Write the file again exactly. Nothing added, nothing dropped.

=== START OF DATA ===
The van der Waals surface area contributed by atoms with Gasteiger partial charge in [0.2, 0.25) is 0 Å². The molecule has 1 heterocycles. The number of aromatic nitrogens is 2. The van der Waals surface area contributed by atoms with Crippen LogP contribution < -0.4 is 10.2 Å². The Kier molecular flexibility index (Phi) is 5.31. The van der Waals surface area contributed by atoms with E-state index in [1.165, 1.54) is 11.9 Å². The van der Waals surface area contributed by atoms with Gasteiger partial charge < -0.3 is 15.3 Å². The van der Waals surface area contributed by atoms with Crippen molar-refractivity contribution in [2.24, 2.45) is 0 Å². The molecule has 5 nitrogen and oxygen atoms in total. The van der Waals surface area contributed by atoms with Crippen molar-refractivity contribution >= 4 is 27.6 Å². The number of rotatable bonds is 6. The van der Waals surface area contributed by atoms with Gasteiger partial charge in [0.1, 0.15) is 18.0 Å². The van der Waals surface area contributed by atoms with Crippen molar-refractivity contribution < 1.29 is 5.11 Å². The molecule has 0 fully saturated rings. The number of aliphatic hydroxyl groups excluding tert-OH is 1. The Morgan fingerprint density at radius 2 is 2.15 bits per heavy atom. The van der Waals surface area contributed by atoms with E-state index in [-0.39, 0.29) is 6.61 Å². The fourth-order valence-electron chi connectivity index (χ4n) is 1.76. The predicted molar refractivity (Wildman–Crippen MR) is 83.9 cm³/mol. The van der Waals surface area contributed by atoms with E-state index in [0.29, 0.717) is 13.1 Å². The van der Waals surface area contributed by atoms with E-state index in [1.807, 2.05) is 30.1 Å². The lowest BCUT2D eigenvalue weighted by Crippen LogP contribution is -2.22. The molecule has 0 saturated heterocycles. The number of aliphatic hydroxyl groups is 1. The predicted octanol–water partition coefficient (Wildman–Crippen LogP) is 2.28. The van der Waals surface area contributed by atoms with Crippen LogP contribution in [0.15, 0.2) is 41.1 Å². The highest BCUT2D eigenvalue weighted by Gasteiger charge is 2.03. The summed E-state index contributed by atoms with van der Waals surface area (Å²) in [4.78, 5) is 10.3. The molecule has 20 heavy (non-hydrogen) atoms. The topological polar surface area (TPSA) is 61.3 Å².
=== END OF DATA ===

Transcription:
The van der Waals surface area contributed by atoms with Gasteiger partial charge in [0.2, 0.25) is 0 Å². The molecule has 1 heterocycles. The number of aromatic nitrogens is 2. The van der Waals surface area contributed by atoms with Crippen LogP contribution < -0.4 is 10.2 Å². The Kier molecular flexibility index (Phi) is 5.31. The van der Waals surface area contributed by atoms with E-state index in [1.165, 1.54) is 11.9 Å². The van der Waals surface area contributed by atoms with Gasteiger partial charge < -0.3 is 15.3 Å². The van der Waals surface area contributed by atoms with Crippen molar-refractivity contribution in [2.24, 2.45) is 0 Å². The molecule has 5 nitrogen and oxygen atoms in total. The van der Waals surface area contributed by atoms with Crippen molar-refractivity contribution >= 4 is 27.6 Å². The number of rotatable bonds is 6. The van der Waals surface area contributed by atoms with Gasteiger partial charge in [0.1, 0.15) is 18.0 Å². The van der Waals surface area contributed by atoms with Crippen molar-refractivity contribution < 1.29 is 5.11 Å². The molecule has 0 fully saturated rings. The number of aliphatic hydroxyl groups excluding tert-OH is 1. The Morgan fingerprint density at radius 2 is 2.15 bits per heavy atom. The van der Waals surface area contributed by atoms with E-state index in [-0.39, 0.29) is 6.61 Å². The fourth-order valence-electron chi connectivity index (χ4n) is 1.76. The predicted molar refractivity (Wildman–Crippen MR) is 83.9 cm³/mol. The van der Waals surface area contributed by atoms with E-state index in [0.29, 0.717) is 13.1 Å². The van der Waals surface area contributed by atoms with E-state index in [1.807, 2.05) is 30.1 Å². The lowest BCUT2D eigenvalue weighted by Crippen LogP contribution is -2.22. The molecule has 0 saturated heterocycles. The number of aliphatic hydroxyl groups is 1. The predicted octanol–water partition coefficient (Wildman–Crippen LogP) is 2.28. The van der Waals surface area contributed by atoms with Crippen LogP contribution in [0.15, 0.2) is 41.1 Å². The highest BCUT2D eigenvalue weighted by Gasteiger charge is 2.03. The summed E-state index contributed by atoms with van der Waals surface area (Å²) in [4.78, 5) is 10.3. The molecule has 20 heavy (non-hydrogen) atoms. The topological polar surface area (TPSA) is 61.3 Å².